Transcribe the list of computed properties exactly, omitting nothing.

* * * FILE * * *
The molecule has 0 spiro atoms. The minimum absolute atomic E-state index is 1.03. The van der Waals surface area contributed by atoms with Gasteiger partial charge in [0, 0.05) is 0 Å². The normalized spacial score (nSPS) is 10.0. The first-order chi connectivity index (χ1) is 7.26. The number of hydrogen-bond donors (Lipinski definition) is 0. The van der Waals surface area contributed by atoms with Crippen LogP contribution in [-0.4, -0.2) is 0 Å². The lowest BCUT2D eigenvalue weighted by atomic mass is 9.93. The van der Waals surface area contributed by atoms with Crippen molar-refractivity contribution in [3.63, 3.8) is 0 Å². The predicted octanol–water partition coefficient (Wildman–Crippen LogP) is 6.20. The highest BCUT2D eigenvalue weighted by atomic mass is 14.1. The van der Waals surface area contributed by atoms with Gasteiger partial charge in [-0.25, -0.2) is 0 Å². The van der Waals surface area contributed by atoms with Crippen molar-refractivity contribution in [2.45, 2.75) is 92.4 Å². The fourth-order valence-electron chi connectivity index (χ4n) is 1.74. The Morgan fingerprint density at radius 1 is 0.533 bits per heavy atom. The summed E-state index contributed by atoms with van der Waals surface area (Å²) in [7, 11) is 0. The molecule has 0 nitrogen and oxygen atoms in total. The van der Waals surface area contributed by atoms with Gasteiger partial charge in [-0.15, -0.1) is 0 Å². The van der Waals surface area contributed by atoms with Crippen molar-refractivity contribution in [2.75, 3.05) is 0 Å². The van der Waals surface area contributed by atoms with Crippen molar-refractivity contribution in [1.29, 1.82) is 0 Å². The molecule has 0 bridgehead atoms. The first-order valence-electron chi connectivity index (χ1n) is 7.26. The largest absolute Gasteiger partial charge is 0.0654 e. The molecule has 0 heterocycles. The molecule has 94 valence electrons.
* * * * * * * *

The molecule has 0 spiro atoms. The minimum absolute atomic E-state index is 1.03. The van der Waals surface area contributed by atoms with Gasteiger partial charge in [0, 0.05) is 0 Å². The normalized spacial score (nSPS) is 10.0. The first-order chi connectivity index (χ1) is 7.26. The number of hydrogen-bond donors (Lipinski definition) is 0. The van der Waals surface area contributed by atoms with Crippen LogP contribution in [-0.4, -0.2) is 0 Å². The lowest BCUT2D eigenvalue weighted by atomic mass is 9.93. The van der Waals surface area contributed by atoms with Crippen molar-refractivity contribution in [3.63, 3.8) is 0 Å². The predicted octanol–water partition coefficient (Wildman–Crippen LogP) is 6.20. The highest BCUT2D eigenvalue weighted by atomic mass is 14.1. The van der Waals surface area contributed by atoms with Gasteiger partial charge in [-0.25, -0.2) is 0 Å². The van der Waals surface area contributed by atoms with Crippen molar-refractivity contribution in [2.45, 2.75) is 92.4 Å². The fourth-order valence-electron chi connectivity index (χ4n) is 1.74. The Morgan fingerprint density at radius 1 is 0.533 bits per heavy atom. The summed E-state index contributed by atoms with van der Waals surface area (Å²) in [7, 11) is 0. The molecule has 0 nitrogen and oxygen atoms in total. The van der Waals surface area contributed by atoms with Gasteiger partial charge in [-0.15, -0.1) is 0 Å². The van der Waals surface area contributed by atoms with Crippen molar-refractivity contribution in [2.75, 3.05) is 0 Å². The van der Waals surface area contributed by atoms with Crippen molar-refractivity contribution in [1.29, 1.82) is 0 Å². The molecule has 0 bridgehead atoms. The first-order valence-electron chi connectivity index (χ1n) is 7.26. The largest absolute Gasteiger partial charge is 0.0654 e. The molecule has 0 heterocycles. The molecule has 94 valence electrons.